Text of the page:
Justice for Zoe threatened by ideology

Cross-posted from The Telegraph

BRODIE Donegan was eight months pregnant when she was mowed down by a drug-addled driver, high on methadone and valium, near her Ourimbah home. Her unborn child died.

The baby girl, Zoe, was stillborn because the placenta that sustained her with oxygen was ruptured by the force of the impact which pinned her mother against a tree for three hours on Christmas Day 2009.

Zoe’s heart was still beating when Brodie arrived at hospital, but by the time doctors performed a caesarean section, she was dead.

Brodie, partner Nick Ball, and their two year old daughter Ashlee were left to hold their two kilogram baby girl, perfect except for a cut on her lip from resuscitation attempts.

“She was still warm and she looked and felt and smelt like any other newborn, “ Brodie wrote in a victim impact statement to the court 15 months later. “She just was not breathing.”

The driver served just nine months in jail for the grievous bodily harm to Brodie, whose spine, pelvis, hips and foot were fractured.

But there existed no criminal charge for police to apply over the death of the 32-week foetus Zoe.

Under criminal law, Zoe had never existed, except as an appendage of her mother’s body.

“You just get to list the baby with the injuries,” says Brodie, 33, who has tried valiantly for almost four years to achieve legal recognition that her daughter’s life mattered.

Zoe’s Law, due before NSW Parliament on Thursday, would “recognise the existence of the foetus of a pregnant woman that is of at least 20 weeks gestation” and allow an offender to be charged with grievous bodily harm to the foetus, not just to the pregnant women, which is the current law in NSW.

The private member’s bill, authored by Brodie’s local Liberal MP on the Central Coast, Chris Spence, specifically exempts “anything done in the course of a medical procedure,” such as abortion, or anything done “with the consent of the pregnant woman”.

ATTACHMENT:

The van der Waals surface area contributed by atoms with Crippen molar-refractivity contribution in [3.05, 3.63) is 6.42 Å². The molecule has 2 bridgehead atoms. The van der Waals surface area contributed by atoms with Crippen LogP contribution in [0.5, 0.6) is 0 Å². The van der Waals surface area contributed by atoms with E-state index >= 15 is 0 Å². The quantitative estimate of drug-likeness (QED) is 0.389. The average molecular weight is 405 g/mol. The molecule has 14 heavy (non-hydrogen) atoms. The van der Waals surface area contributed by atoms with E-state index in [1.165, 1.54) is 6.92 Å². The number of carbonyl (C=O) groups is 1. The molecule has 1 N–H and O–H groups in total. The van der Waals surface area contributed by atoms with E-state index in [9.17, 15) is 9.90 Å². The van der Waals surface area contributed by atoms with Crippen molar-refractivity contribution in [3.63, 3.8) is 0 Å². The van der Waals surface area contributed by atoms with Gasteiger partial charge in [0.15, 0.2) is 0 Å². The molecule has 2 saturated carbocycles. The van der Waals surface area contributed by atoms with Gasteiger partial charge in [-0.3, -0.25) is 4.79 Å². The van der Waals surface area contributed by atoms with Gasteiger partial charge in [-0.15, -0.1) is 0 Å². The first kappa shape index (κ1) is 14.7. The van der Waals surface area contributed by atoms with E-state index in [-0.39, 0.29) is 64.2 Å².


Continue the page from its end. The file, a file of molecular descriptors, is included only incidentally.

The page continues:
But it has become the latest battleground in the abortion wars, as trigger-happy activists itch for a fight in a new conservative era.

They believe Zoe’s Law is a “slippery slope” towards restricting abortion. They are terrified it represents a “conceptual change” which would see the foetus regarded as a person in its own right.

To their consternation, Brodie is unreservedly pro-choice, and wants nothing to do with the abortion debate.

But she and Nick knew their daughter existed because they held her and grieve for her to this day.

They were also obliged under state and federal laws to give Zoe a name, apply for a birth certificate and death certificate, and hold a funeral; they were eligible for the baby bonus and parental leave, as is every parent of a foetus which dies from 20 weeks gestation.

“It’s strange to plan a funeral for a baby [whose death] no one is going to be charged for,” says Brodie.

Brodie never wanted to be dragged into the abortion debate when Christian Democrats leader Fred Nile took it on himself to introduce a form of Zoe’s Law, without her permission.

“We didn’t want our daughter’s name on something that had to do with abortion.”

So she asked Spence to craft a bill to override Nile’s attempt.

Spence’s argument is logical, dispassionate and persuasive. His bill is morally neutral on abortion.

Yet the opposition has been so ferocious he was forced last week to delay the bill and Brodie has found herself pitted against the full might of the feminist lobby, with NSW MPs and organisations such as the Women’s Electoral Lobby, Family Planning NSW and Destroy the Joint, combining to defeat the law.

“We are so hesitant to go near this because of the [feminist] lobby,” says Spence. “They’ve built this nucleus to protect a woman’s right to choose and then they’ve put a 100km exclusion zone around it. Anything that breaches the exclusion zone will be shot down.”

The abortion lobby needs to find a new way of framing their argument rather than just shutting down the debate. And it doesn’t get much lower than denying a grieving mother justice for her child.

By Miranda Devine

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